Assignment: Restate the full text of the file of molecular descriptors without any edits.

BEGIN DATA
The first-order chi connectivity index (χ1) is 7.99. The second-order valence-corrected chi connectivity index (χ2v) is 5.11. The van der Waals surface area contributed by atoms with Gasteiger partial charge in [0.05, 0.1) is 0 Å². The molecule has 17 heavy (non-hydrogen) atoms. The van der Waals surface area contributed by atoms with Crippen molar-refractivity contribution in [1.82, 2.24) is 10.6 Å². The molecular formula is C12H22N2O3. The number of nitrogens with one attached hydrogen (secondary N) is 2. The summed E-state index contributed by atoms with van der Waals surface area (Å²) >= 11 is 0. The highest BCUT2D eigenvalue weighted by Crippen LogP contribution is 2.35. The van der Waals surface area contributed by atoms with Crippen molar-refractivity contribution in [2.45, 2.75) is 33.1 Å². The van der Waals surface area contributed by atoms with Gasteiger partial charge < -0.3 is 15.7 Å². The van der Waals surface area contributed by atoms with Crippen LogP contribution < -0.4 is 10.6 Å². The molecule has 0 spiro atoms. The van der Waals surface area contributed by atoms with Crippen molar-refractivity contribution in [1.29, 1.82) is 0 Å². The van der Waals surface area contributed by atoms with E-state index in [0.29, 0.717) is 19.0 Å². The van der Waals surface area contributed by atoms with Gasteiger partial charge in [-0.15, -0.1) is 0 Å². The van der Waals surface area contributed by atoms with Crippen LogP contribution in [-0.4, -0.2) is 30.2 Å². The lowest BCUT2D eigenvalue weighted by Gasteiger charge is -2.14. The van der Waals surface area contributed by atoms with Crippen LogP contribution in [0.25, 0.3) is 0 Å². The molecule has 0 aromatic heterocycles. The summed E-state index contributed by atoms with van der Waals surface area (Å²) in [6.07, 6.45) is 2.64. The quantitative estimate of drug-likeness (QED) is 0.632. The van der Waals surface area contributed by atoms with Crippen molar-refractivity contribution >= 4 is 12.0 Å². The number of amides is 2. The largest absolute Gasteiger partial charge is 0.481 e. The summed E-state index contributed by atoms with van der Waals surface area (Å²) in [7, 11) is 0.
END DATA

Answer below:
The first-order chi connectivity index (χ1) is 7.99. The second-order valence-corrected chi connectivity index (χ2v) is 5.11. The van der Waals surface area contributed by atoms with Gasteiger partial charge in [0.05, 0.1) is 0 Å². The molecule has 17 heavy (non-hydrogen) atoms. The van der Waals surface area contributed by atoms with Crippen molar-refractivity contribution in [1.82, 2.24) is 10.6 Å². The molecular formula is C12H22N2O3. The number of nitrogens with one attached hydrogen (secondary N) is 2. The summed E-state index contributed by atoms with van der Waals surface area (Å²) >= 11 is 0. The highest BCUT2D eigenvalue weighted by Crippen LogP contribution is 2.35. The van der Waals surface area contributed by atoms with Crippen molar-refractivity contribution in [2.45, 2.75) is 33.1 Å². The van der Waals surface area contributed by atoms with Gasteiger partial charge < -0.3 is 15.7 Å². The van der Waals surface area contributed by atoms with Crippen LogP contribution < -0.4 is 10.6 Å². The molecule has 0 spiro atoms. The van der Waals surface area contributed by atoms with Crippen molar-refractivity contribution in [1.29, 1.82) is 0 Å². The van der Waals surface area contributed by atoms with E-state index in [0.29, 0.717) is 19.0 Å². The van der Waals surface area contributed by atoms with Gasteiger partial charge in [-0.15, -0.1) is 0 Å². The van der Waals surface area contributed by atoms with Crippen LogP contribution in [-0.4, -0.2) is 30.2 Å². The lowest BCUT2D eigenvalue weighted by Gasteiger charge is -2.14. The van der Waals surface area contributed by atoms with Crippen LogP contribution in [0.25, 0.3) is 0 Å². The molecule has 0 aromatic heterocycles. The summed E-state index contributed by atoms with van der Waals surface area (Å²) in [6.07, 6.45) is 2.64. The quantitative estimate of drug-likeness (QED) is 0.632. The van der Waals surface area contributed by atoms with Crippen molar-refractivity contribution >= 4 is 12.0 Å². The number of amides is 2. The largest absolute Gasteiger partial charge is 0.481 e. The summed E-state index contributed by atoms with van der Waals surface area (Å²) in [7, 11) is 0.